It may be a struggle to find joy this holiday season due to the stress of the COVID-19 pandemic, but on Giving Tuesday — a day celebrating the hard work of organizations giving back to their local communities — staff and volunteers at those organizations continue to work hard, despite the extra challenges of 2020.
Lys Hugessen of Giving Tuesday Canada told Global News 2020 is the eighth year the event — which is celebrated in 70 countries — has taken place in Canada.
“The pandemic has been devastating for charities — cancelled events, reduced revenues for all kinds of reasons and at the same time increased need,” said Hugessen.
“At the same time, we’re seeing people responding with unprecedented generosity — since the start of the pandemic acts of kindness… and also donations. Canadians have really been stepping up.”
Jennifer Campbell, CEO of Special Olympics Manitoba, told Global News that her organization has had to completely re-think its fundraising strategy, as the pandemic has led to the cancellation of its annual marquee events — all of which raise funds for athletes with intellectual disabilities.
“Our spring fundraising is really our busiest time of year — that’s typically when our events have been, so we had to cancel quickly our Winnipeg Wine Festival and a couple of golf tournaments,” said Campbell. “For us, that was over half a million dollars of revenue that was suddenly gone.
“We went into survival mode if you will, trying to provide something for our athletes, but with keeping our cash flow going.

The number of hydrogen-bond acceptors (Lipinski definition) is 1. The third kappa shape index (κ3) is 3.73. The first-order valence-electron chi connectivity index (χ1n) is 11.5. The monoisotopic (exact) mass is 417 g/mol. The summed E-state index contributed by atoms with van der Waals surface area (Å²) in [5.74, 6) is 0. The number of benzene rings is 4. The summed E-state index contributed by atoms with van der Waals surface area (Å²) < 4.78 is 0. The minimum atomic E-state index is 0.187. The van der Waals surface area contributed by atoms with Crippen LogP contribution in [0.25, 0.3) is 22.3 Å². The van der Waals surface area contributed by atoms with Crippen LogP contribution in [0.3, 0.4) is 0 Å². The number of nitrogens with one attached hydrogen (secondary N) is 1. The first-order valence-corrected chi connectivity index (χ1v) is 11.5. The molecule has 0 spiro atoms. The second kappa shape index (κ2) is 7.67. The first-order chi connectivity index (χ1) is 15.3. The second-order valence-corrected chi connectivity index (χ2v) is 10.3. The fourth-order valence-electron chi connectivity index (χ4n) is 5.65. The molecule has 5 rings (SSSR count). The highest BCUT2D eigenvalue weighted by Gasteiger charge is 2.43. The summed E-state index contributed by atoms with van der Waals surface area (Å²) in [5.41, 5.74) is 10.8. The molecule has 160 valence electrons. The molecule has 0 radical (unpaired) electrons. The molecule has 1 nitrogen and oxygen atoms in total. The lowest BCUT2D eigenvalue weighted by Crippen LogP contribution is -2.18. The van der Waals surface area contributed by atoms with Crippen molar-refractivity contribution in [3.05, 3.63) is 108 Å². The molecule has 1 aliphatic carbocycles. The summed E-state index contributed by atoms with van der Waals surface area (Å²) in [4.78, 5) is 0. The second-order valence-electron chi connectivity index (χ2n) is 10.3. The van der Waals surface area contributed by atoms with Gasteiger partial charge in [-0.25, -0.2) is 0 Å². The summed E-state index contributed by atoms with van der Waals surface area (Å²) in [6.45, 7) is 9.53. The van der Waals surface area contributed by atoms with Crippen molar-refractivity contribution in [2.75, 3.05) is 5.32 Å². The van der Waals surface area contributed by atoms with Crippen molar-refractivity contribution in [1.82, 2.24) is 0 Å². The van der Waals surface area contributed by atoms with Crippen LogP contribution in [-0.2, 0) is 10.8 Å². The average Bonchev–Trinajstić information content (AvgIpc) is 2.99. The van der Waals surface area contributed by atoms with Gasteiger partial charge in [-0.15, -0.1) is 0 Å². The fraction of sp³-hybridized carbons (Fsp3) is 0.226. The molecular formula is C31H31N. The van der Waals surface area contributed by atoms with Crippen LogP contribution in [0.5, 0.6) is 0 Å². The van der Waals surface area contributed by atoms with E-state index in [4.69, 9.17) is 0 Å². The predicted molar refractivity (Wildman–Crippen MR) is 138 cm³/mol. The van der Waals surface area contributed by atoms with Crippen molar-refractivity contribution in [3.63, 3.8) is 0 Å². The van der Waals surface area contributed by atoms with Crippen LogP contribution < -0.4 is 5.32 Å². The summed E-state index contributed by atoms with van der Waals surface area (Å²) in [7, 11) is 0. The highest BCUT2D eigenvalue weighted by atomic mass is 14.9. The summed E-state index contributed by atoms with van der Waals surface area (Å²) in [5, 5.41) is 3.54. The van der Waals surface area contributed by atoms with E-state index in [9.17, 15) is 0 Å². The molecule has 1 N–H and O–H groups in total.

“It’s an 18-month reality that we can’t fundraise the way we have been. So absolutely, we’re looking at online and virtual alternatives. We’ve had phenomenal support from our corporate partners to make sure we are doing OK.”
Campbell’s organization isn’t alone in facing an unprecedented struggle to raise funds during an uncertain time.
The Salvation Army, which can typically be seen each holiday season with volunteers collecting donations in the traditional kettles, has also had to undergo a change to account for the pandemic — something that has caused an increased need, as well.
“We are faced with one of the most difficult periods experienced in our generation, and it’s a time when hopelessness has become a real concern,” said Maj. Jamie Rands of the charity’s Prairie Division.
“The Salvation Army aims to provide that hope, we aim to provide that dignity to those we serve every day and we know lives can and will be transformed through the dollars that come through the kettle campaign.
“At this point, we are obviously starting in a very low position, just not being able to have the people out there, standing on the kettles. It drums up so much attention for this fundraising program. The inability to do that right now certainly will hinder us.”
Rands said the Salvation Army is looking to raise $385,000 in Winnipeg alone this year — part of a $23 million national goal — and while it might be tough sledding, Canadians’ generosity will likely save the day once again.
“I think our work at the Salvation Army is more critical than ever and we implore anyone who can help us to give as they can,” he said.
Megan Tate, director of community grants at the Winnipeg Foundation, said she thinks COVID-19 is making many Winnipeggers appreciate the charitable sector and all it does for people in need in this city.
The Winnipeg Foundation has been providing a number of grants in response to COVID-19-related community needs, and Tate said the number of applications it received exceeded expectations — with double the number of requests and triple the dollar amount.
“Manitobans are the most generous donors in the country and so what we are hearing is that Christmas is going to be a bit different this year.
“There are lots of conversations amongst families how they can give a bit differently this year, and (how they can) think about the charitable sector in terms of being able to support them in the work they do.”
–With files from Amber McGuckin